Author + information
- Kamal H. Sharma, MD, DNB,
- Sharad R. Jain, MD, DM,
- Gaurav D. Gandhi, MD, DM∗ ( and )
- Sanjay Vaghani, MD, DM
- ↵∗U.N. Mehta Institute of Cardiology and Research Centre, B-303, Krupal Apartment, Near Subhash Bridge Circle, Sabarmati, Ahmedabad, 380027, Gujarat, India
Conventionally, a combination of both fluoroscopy (FS) and cineangiography (CA) are used during percutaneous coronary intervention (PCI). CA involves higher radiation dosage exposure than regular FS (1). However, FS-guided PCI has not been studied in terms of safety and effectiveness in the past in a randomized, controlled fashion versus conventional CA-guided PCI.
We compared the procedural feasibility, safety, radiation exposure, and short-term clinical outcomes using FS alone with conventional FS- and CA-guided PCI. This was a prospective, randomized controlled trial. Between February 2013 and August 2013, 197 patients with 227 lesions underwent PCI. Patients were randomized in a 1:1 ratio to a protocol of either exclusive FS-guided PCI or combined use of FS and CA guidance.
FS-guided intervention entailed significantly lower radiation exposure compared with CA guidance, both in terms of air kinetic energy released per unit mass (785.19 vs. 2,190.87) and dose–area product (5,798.46 vs. 9,165.24). Procedure time trended toward a lower time required for PCI in the FS group (36.7 min) compared with the CA group (41.75 min), whereas FS time was significantly lower in the FS group (6:52 min) than in the CA group (7:58 min). (Table 1)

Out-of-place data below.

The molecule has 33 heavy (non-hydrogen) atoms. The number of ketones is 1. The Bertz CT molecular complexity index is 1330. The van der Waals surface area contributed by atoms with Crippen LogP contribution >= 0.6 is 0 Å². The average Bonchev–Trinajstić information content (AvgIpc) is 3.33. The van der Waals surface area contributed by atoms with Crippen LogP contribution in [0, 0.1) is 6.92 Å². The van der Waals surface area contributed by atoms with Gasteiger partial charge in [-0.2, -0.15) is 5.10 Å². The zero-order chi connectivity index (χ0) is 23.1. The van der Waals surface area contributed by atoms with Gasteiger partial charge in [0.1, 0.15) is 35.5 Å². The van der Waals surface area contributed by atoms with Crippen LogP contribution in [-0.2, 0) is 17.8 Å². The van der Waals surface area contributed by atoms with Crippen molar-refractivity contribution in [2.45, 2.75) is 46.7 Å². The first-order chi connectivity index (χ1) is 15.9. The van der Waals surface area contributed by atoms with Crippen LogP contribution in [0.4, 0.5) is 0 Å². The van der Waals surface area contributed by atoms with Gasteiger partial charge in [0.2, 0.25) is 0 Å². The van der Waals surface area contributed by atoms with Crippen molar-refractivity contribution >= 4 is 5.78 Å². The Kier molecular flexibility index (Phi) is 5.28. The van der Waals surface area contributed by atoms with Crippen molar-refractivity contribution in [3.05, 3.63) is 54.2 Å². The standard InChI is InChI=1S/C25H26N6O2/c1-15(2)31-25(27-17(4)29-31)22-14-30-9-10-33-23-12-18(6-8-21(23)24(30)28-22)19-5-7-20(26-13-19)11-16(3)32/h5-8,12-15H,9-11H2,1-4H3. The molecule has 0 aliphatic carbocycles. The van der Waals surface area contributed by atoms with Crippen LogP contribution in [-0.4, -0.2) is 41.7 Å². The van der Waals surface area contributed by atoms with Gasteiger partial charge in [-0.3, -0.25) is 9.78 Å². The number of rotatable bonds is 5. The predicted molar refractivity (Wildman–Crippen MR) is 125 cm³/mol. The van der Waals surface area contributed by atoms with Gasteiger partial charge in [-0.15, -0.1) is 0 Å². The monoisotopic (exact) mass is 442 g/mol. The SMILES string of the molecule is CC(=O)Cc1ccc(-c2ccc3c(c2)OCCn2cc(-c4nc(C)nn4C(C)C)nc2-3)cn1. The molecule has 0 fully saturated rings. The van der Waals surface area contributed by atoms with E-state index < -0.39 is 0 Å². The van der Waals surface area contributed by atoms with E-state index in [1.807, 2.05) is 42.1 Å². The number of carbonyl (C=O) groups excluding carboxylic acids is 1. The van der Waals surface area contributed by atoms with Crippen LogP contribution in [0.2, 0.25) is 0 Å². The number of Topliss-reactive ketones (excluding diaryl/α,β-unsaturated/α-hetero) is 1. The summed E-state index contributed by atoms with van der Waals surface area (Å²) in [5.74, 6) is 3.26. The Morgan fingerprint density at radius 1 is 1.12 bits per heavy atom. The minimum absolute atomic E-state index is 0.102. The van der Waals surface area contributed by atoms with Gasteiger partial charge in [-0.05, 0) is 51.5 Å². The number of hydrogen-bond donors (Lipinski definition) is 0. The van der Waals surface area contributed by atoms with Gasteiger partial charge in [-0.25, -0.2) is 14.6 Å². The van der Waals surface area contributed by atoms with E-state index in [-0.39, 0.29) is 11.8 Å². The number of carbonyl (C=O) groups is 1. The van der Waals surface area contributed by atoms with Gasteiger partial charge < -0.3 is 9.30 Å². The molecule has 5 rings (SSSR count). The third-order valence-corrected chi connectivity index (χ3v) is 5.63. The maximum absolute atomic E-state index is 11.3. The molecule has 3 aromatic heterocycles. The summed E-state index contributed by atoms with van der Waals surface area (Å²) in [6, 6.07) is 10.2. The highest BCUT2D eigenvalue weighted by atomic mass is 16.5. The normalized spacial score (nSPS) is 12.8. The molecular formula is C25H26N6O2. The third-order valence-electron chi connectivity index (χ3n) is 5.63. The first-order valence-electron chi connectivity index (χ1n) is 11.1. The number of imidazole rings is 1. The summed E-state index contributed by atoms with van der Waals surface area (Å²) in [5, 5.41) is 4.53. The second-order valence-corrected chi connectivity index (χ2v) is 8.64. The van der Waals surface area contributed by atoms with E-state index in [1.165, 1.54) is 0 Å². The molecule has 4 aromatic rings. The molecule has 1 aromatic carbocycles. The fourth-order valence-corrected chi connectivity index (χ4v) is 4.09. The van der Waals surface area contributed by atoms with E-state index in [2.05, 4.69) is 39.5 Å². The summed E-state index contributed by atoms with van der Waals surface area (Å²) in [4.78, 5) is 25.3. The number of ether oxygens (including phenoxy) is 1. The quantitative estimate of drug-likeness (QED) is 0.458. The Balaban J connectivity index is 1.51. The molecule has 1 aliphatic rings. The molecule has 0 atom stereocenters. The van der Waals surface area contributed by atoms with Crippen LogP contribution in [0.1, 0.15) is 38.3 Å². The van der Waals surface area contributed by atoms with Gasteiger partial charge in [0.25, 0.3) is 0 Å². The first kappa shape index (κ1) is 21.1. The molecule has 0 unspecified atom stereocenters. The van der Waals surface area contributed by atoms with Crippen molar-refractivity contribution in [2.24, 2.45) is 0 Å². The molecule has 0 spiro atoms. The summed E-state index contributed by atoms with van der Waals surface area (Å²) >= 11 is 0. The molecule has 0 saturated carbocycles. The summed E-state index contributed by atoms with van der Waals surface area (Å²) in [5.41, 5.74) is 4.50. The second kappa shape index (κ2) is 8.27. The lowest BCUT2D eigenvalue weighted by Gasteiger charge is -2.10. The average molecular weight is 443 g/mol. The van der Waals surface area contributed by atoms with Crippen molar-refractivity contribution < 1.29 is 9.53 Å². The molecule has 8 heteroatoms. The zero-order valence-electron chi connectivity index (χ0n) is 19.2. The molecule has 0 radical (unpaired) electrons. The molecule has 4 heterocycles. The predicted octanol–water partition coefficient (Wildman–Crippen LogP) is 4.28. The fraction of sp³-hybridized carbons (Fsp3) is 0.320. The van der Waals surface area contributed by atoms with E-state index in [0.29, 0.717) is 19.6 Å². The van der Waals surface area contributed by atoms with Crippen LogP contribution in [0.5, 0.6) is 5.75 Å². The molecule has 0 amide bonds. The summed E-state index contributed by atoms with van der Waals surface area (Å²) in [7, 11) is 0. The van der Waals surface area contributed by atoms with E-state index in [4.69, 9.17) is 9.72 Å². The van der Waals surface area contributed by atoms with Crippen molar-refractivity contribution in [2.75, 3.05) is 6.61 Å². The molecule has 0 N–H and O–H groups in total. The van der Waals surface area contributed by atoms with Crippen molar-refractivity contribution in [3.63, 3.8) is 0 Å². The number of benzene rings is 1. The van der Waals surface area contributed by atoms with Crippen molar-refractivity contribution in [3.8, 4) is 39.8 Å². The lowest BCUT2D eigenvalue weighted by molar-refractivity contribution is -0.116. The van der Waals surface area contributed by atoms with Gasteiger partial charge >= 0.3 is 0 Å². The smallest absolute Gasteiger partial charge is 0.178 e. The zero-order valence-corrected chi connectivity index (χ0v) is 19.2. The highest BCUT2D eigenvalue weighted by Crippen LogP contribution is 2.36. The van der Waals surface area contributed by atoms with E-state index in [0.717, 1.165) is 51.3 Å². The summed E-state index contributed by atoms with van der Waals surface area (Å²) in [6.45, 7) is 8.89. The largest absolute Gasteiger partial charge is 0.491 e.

There were no significant differences in the incidences of immediate procedural success, peri-procedural myocardial infarction, and procedural death. Major adverse cardiac events (MACEs) at 6 months were also similar in both arms. The mean follow-up period was 6 months. The MACE rates were 2% and 3% in the FS and CA groups, respectively (p = NS). There was no difference in reported adverse events.
In conclusion, compared with conventional CA guidance, FS alone was found to be an equally safe and effective protocol, with similar immediate procedural and 6-month MACE rates, as well as similar clinical outcomes for PCI, and had a significantly lower radiation at the source.
- American College of Cardiology Foundation